- Contemporary Use: Today, iambic pentameter is still used by poets, though often in innovative forms that break from the traditional pattern to create varied rhythmic effects.
In essence, iambic pentameter is a metrical foot in poetry that consists of an unstressed syllable followed by a stressed syllable, repeated five times per line.
This rhythm mirrors natural speech patterns, which is partly why it has been so popular in English poetry. Its history shows a progression from strict adherence to more experimental and varied uses, reflecting the changing tastes and styles of poetry through the ages.
Iambic Pentameter in William Shakespeare
William Shakespeare famously used iambic pentameter in his plays and sonnets. In fact, they're probably the most accessible way to learn this technique. Take Shakespeare's Sonnet 12—"When I do count the clock that tells the time..." Say it out loud and hear the "da-DUM, da-DUM, da-DUM."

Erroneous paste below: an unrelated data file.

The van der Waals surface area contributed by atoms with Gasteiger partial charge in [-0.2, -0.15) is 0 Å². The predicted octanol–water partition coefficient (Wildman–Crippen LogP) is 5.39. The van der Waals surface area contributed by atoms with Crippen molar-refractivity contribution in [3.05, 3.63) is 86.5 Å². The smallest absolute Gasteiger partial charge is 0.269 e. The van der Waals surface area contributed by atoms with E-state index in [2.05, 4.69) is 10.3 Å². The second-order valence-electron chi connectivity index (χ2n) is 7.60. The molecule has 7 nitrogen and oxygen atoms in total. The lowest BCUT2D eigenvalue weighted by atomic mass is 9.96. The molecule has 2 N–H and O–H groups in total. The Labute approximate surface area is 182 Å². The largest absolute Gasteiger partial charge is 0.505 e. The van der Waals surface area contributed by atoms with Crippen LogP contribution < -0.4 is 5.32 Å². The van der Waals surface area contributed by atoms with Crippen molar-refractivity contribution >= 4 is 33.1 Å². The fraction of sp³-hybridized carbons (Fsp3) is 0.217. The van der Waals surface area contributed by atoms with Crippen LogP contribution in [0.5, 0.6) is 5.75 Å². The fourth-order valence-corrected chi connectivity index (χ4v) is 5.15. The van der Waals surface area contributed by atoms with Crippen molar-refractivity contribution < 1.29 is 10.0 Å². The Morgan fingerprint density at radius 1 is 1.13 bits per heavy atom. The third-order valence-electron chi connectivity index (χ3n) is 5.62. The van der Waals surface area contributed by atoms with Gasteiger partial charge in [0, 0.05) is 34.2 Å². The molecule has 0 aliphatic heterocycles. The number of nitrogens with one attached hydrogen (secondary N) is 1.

- Or how about Shakespeare’s Sonnet 18? "Shall I compare thee to a summer’s day?"
- Let's break it down together.
Shall I | compARE | thee TO | a SUM | mers DAY?
da DUM | da DUM | da DUM | da DUM | da DUM
Are you getting the hang of it? Okay, let's move on from sonnets and look at one of his plays. This monologue from Hamlet is written in iambic pentameter. And it's one of the most famous monologues of all time. It's the "To be or not to be" speech. Read it with your da-DUM, da-DUM, da-DUM. See how it just sounds better?
To be, or not to be, that is the question:
Whether ’tis nobler in the mind to suffer
The slings and arrows of outrageous fortune,
Or to take arms against a sea of troubles
And by opposing end them. To die—to sleep,
No more; and by a sleep to say we end
The heart-ache and the thousand natural shocks
That flesh is heir to: ’tis a consummation
Devoutly to be wish’d. To die, to sleep;
To sleep, perchance to dream—ay, there’s the rub:
For in that sleep of death what dreams may come,
When we have shuffled off this mortal coil,